NO UK party is ever going to put Scotland “on a conveyer belt to independence”, an SNP MP has said, after a former Yes strategist said we need to take independence “more slowly” than the party is suggesting.

Stephen Noon, the chief strategist of the Yes Scotland campaign, said on Question Time independence could take “10 to 20 years” as he stressed the need to become “independent well”.

He spoke about how he believed the political energy had “shifted” since the referendum, adding those who believe in a stronger Scottish Parliament should now be persuading Labour to make Holyrood “as strong as possible”.

While suggesting independence could be decades off, he said “we have to take it slightly more slowly than the SNP is maybe arguing for publicly at the moment.”

SNP MPs react

Joanna Cherry said she agreed with Noon on needing to build a “settled will” for independence, but was more pessimistic about Labour agreeing to more powers for Holyrood.

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She told The National: “No UK political party is going to put Scotland on a conveyor belt to independence.

“That is never going to happen regardless of who is in power at Westminster, to suggest otherwise is folly.

“The forthcoming general election is going to be about Labour's offer to people in England.

“Any suggestion of federalism or full fiscal autonomy for Scotland would require a radical change to the make-up of the UK. I do not believe there is any support, far less a majority in England for a dilution in the power of the Westminster parliament to accommodate Scotland.

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“With Scotland's energy resources and potential for green jobs, the first additional power needed for the Scottish Parliament is full control of energy production, distribution, charging, and the taxation of energy companies. This would put a significant dent in Labour's UK energy policy.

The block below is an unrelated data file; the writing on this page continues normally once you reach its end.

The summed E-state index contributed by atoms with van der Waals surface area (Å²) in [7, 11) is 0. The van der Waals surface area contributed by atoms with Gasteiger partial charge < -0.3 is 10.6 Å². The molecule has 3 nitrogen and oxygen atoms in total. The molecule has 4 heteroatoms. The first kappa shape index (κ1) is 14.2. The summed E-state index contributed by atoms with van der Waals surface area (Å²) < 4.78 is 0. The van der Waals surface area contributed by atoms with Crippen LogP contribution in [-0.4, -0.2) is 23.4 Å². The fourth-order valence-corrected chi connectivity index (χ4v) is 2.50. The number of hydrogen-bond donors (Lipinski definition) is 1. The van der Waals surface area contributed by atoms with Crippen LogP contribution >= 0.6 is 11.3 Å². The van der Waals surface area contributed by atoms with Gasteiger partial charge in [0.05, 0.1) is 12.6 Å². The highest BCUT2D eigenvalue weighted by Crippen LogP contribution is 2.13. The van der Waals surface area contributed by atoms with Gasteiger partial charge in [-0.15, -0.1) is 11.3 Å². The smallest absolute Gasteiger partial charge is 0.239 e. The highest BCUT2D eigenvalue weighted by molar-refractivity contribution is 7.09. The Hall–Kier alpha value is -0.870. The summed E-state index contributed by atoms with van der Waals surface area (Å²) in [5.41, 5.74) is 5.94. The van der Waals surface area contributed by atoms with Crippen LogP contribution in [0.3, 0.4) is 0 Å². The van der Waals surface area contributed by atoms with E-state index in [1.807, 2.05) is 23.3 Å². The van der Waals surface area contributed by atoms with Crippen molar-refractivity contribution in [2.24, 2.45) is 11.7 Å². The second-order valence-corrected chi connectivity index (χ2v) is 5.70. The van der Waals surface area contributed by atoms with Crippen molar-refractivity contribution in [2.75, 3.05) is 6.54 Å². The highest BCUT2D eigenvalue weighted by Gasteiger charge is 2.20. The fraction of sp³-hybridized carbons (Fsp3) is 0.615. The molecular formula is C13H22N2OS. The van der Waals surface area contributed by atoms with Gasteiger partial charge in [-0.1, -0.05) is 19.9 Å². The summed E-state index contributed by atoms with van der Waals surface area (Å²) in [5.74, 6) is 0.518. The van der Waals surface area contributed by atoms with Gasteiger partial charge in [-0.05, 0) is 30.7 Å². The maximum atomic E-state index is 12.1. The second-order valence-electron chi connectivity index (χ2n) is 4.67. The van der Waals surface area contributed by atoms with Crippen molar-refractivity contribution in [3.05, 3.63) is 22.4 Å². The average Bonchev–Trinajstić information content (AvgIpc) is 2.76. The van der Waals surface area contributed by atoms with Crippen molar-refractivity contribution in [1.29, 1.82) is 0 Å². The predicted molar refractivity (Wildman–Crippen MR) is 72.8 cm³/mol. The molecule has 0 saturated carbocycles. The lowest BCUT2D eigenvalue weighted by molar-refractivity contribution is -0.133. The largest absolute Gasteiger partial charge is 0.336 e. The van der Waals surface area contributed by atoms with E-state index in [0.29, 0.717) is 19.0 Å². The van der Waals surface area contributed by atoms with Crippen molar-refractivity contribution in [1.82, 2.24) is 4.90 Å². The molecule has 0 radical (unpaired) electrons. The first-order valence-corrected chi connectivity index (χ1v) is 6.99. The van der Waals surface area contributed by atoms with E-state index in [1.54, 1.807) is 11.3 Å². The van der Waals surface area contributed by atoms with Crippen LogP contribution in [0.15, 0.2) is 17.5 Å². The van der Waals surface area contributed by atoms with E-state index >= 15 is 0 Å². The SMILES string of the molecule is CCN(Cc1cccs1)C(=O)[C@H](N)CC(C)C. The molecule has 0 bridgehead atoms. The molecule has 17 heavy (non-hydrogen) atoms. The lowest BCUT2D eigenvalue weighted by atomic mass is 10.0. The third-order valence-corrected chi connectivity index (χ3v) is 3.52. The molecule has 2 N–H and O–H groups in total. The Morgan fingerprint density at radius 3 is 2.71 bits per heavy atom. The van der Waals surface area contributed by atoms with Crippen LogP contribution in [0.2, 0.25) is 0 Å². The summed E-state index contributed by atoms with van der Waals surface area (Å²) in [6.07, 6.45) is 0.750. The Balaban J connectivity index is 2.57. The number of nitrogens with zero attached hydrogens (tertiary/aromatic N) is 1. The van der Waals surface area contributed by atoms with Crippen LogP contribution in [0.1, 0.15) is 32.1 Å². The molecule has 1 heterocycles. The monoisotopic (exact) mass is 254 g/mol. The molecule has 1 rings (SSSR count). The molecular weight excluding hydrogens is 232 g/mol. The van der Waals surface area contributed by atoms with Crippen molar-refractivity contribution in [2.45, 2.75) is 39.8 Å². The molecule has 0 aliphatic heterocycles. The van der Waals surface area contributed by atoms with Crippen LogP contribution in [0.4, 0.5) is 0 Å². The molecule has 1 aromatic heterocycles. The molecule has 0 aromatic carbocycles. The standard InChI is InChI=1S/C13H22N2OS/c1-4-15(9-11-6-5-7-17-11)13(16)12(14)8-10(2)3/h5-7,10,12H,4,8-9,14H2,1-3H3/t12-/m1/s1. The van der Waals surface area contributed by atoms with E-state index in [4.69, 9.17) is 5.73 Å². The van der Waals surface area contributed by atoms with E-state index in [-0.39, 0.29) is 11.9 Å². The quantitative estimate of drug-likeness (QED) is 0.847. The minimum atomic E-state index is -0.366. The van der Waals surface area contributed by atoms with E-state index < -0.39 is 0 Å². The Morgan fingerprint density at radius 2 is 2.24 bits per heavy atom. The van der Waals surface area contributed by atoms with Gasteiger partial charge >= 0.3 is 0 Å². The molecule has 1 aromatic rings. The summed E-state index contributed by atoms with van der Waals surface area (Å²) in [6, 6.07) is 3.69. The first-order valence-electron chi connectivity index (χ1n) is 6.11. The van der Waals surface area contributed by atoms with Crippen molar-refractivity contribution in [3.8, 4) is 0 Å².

“Where I do agree with Stephen Noon (below) however is that what is needed is to build a settled will for independence in Scotland and unlike Brexit, to have very detailed planning on how we transition to statehood and for the first years of an independent nation.”

Fellow SNP MP Pete Wishart was much more on board with Noon’s approach.

The National:

As part of their independence strategy agreed at this year's conference, the SNP concluded if the UK Government continues to refuse the demands of the Scottish people to decide their own future, consideration will be given to fighting the Scottish Parliament election in 2026 as a de facto referendum.

Wishart has repeatedly expressed his support for a de facto referendum having argued for that approach in the General Election, but he believes until that is done the party needs to press for as much power for Scotland as it can.

He said: “2026 is a long way away.

“We’re going to be in a Westminster Parliament where the Labour Party are going to win by a country mile in the UK. They are going to bring forward an agenda of constitutional reform, they are committed to it anyway.

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“I think that what Stephen suggests is the territory we need to start to get into. We need to use this time to give ourselves a relevance about how we move Scotland forward and push Labour to the absolute maximum of what is achievable within the UK.

“If it is to be a longer process, we need to start talking about other objectives and ambitions and if that means getting nearly everything we’re after then that’s the place we have to go.

“I will argue until my last breath we should be having a proper de facto referendum, but if we can’t do that when we do have to get into this territory.”

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Tommy Sheppard (above), the SNP’s Scotland spokesperson, said he felt Noon’s outlook was “pessimistic” and the party should always be pressing the case for independence as urgently as possible.

He added he saw “no great merit” in trying to float a timeframe for self-determination.

“He might be right, it might take a long time, but you don’t plan for it to be a long time,” said Sheppard.

“You have to press the case as urgently as possible and move at the best speed you can.

“I don’t see any great merit in trying to describe a timeframe for this in the way Stephen has done. One could speculate it might [take decades], but we might find ourselves being able to move within a year.

“There might be a Labour government that requires the support of the SNP to be able to govern and in those circumstances it would be a reasonable ask of that government to respect the views of the Scottish Parliament and if the Scottish Parliament determines it should consult people on independence that must be allowed to proceed.

“I don’t think you can be prescriptive about this. We make the case as urgently as possible and we seize every opportunity to advance the case.”